So I saw this guy flitting around our yard this past weekend and thought for a minute that it was a Painted Lady, which I have already seen this spring in our yard numerous times.
But something didn’t seem quite right and it was not a Painted Lady, but rather a Red Admiral, of the same Brushfoot family of butterflies (also including Monarchs, Fritillaries, and many more). This is the largest butterfly family with about 6,000 species distributed throughout most of the world.
I love finding new-to-me butterflies (and birds) so it was my lucky day!
We have an inadvertent butterfly garden with all the lantana we have. The butterflies flock to it, and since I’ve already seen several types there this spring, when my first sighting last year was not until April, I’m hoping for many more new varieties this year.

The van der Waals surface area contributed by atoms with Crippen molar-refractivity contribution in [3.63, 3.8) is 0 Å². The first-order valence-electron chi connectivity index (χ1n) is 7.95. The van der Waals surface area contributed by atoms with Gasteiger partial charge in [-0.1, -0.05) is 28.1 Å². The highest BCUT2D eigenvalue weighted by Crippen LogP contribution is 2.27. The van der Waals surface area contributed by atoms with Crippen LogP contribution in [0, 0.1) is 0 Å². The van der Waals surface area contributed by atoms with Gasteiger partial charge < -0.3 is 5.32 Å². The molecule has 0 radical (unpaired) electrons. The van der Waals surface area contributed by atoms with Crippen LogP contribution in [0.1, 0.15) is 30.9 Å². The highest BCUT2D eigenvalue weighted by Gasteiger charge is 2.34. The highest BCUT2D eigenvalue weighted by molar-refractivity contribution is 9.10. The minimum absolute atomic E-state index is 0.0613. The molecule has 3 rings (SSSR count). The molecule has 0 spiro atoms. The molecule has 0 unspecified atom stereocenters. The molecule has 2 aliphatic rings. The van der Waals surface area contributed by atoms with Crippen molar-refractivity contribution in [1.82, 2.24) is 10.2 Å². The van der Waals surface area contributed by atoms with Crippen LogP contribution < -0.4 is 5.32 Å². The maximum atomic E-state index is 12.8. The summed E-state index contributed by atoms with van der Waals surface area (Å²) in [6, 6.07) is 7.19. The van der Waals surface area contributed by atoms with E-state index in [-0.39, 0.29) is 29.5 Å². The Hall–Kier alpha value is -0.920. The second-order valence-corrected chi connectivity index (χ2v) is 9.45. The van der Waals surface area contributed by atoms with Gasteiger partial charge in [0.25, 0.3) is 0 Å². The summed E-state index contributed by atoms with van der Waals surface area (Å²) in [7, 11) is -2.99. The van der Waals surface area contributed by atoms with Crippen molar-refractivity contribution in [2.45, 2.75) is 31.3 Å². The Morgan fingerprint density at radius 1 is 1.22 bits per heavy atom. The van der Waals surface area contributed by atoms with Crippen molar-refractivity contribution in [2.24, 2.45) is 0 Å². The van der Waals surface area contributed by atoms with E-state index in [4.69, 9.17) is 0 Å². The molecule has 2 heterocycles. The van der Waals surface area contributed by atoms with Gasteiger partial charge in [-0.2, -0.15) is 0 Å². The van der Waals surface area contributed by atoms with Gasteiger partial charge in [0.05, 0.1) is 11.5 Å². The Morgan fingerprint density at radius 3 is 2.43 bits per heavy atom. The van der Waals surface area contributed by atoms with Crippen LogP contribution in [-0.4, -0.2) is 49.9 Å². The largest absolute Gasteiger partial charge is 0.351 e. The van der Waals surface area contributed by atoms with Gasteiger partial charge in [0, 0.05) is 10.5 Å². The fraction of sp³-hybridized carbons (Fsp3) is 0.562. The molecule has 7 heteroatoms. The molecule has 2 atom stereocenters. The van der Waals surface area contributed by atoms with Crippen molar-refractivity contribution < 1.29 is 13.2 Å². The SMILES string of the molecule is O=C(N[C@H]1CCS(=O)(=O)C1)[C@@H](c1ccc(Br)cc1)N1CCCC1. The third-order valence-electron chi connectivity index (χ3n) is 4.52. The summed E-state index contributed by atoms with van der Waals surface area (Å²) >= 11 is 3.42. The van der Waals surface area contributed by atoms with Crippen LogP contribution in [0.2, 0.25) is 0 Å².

For comparison, this is the Painted Lady I photographed a few days ago:
And here’s a bonus moth below. This is a White-Lined Sphinx Moth.
Moths are similar to butterflies, but lack a distinct club at tip of antennae and have wing scales with softer edges. Butterflies are mostly diurnal and moths mostly nocturnal – with many exceptions. Our bug lights don’t seem to deter them so we have to work at keeping them outside, by keeping the light by the door off, so Google doesn’t enjoy them for sport and snack. Mothra!